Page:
Many online casinos now sponsor top football clubs around the world and will be looking on with interest to see what is going to happen with the future of professional football. Money is obviously a particularly important factor and without any gate receipts, many clubs are struggling to pay their players and staff.

This could even lead to some teams facing financial ruin and closing down. This is not only affecting clubs lower down the leagues around the world, it is also having a big impact on top clubs. Many of which have seen their players take a reduction in wages or in some cases they have stopped being paid altogether.

One idea which is being seriously considered to get football back up and running is to play games behind closed doors. This means professional football matches around the world will be taking place but there will be no fans allowed inside the stadium. Clearly this is less than ideal as there will be no atmosphere inside the ground and it will be a very strange experience for everyone involved.

However, it will give leagues around the world the opportunity to start playing again and all of the matches can be screened live, either on television or via online streaming.

Some clubs have taken this idea one step further and FC Midtjylland of the Danish Superliga plan to show their games on two large screens in the car park of their stadium. Fans will be able to drive to the stadium and watch the games live from their vehicle while listening to television commentary on their car radio.

It is an interesting idea and will allow fans to get out of the house and at least feel as though they are part of the game rather than simply watching on a television or computer screen at home.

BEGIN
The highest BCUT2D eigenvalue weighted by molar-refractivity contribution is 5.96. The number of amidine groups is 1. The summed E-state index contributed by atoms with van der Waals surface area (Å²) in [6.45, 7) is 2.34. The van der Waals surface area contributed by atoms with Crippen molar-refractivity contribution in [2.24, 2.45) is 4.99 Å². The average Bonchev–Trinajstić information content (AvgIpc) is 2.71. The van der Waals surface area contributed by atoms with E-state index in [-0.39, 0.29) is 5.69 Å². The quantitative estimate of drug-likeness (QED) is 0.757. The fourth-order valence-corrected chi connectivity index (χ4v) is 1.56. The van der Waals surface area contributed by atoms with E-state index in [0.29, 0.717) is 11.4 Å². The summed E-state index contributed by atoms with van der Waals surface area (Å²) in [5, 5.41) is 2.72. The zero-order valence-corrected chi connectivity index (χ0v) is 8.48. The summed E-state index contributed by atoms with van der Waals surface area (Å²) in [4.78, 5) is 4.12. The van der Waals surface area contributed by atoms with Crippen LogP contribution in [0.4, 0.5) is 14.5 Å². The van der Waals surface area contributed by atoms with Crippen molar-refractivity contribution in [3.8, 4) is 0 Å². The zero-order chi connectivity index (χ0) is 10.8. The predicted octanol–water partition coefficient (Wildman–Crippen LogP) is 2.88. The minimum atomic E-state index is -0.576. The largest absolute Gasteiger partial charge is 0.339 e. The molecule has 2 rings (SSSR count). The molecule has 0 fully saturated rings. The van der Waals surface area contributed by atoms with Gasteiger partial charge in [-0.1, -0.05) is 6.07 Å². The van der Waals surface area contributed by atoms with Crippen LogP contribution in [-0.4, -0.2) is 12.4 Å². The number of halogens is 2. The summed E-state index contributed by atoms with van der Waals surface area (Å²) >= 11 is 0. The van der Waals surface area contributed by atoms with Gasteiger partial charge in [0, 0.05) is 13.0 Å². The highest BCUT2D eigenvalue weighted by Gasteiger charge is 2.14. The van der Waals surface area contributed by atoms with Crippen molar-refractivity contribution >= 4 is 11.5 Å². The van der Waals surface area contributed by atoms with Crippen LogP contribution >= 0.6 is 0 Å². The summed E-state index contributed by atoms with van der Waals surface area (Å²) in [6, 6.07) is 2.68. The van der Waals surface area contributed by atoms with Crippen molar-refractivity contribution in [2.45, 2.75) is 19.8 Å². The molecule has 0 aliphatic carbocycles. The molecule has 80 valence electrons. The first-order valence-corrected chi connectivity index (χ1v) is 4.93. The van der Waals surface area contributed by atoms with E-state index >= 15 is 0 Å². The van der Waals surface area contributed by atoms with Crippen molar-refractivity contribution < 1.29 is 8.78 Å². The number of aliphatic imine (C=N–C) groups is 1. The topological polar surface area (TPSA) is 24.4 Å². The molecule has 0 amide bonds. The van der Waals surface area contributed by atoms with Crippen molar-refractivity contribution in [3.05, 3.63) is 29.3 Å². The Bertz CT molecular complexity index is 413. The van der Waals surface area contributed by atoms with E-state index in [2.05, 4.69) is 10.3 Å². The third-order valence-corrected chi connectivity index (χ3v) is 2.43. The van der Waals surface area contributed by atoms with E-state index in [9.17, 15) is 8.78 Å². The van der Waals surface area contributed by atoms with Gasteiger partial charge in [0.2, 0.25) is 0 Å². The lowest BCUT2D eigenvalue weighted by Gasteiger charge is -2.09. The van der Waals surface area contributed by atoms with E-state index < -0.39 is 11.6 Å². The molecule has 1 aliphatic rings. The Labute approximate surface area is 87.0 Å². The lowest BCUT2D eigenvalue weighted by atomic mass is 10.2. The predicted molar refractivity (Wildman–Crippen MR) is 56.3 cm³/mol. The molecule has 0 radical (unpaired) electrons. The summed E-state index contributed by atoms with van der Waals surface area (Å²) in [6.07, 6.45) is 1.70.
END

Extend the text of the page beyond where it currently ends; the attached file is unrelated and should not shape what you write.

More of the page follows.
The German Bundesliga seems likely to be one of the first major football leagues around the world to resume playing and may even get underway in May. All of the matches will be played behind closed doors but some of the clubs may look at the idea by FC Midtjylland and allow fans to drive to the stadium and watch the games on big screens.

Although the football gossip columns continue to link players with big moves over the summer, there can be no doubt the outbreak of Covid19 is going to have an impact on the transfer market.

The official transfer window is due to open on the 10th of June but it is highly likely this date is going to be pushed back in an attempt to allow the 2019/20 football season to finish. When it does open, exactly how much are players going to be worth considering the overall economic impact Covid19 has had, not only on professional football but also the world in general?

Take Borussia Dortmund’s Jadon Sancho as an example. He has strongly been linked with a move to Manchester United in a deal reported to be worth around £100 million. Other clubs around Europe have also been linked with the England international and it appeared as though a bidding war was going to take place this summer for his services. While some of the biggest clubs, such as Manchester United, may still have the funds in place to sanction a big money transfer, will they test the water to see if they can pay less?

According to Daniel Cohn-Bendit, a member of the European Parliament for France, Paris Saint-Germain star and French World Cup winner Kylian Mbappe could see his value drop to €40m because of the coronavirus pandemic.

“After the coronavirus crisis is over, he will not be worth more than €35m or €40m rather than €200m” Cohn-Bendit wrote in his column for Quest France.

As highlighted above, some of the biggest clubs around Europe may still have the finance available to make a big transfer deal when the window finally opens.

However, in addition to trying to judge what the current value of a player is following Covid19, there is the moral aspect to consider. Would it be right, considering the fact many people around the world will have lost their jobs and could be facing financial ruin, for a football club to spend £100 million on a single player?

The global football landscape is going to look a lot different post Covid19. Games behind closed doors, new systems in place to decide the outcome of leagues, player values falling and fewer transfers taking place are just some of the changes to expect.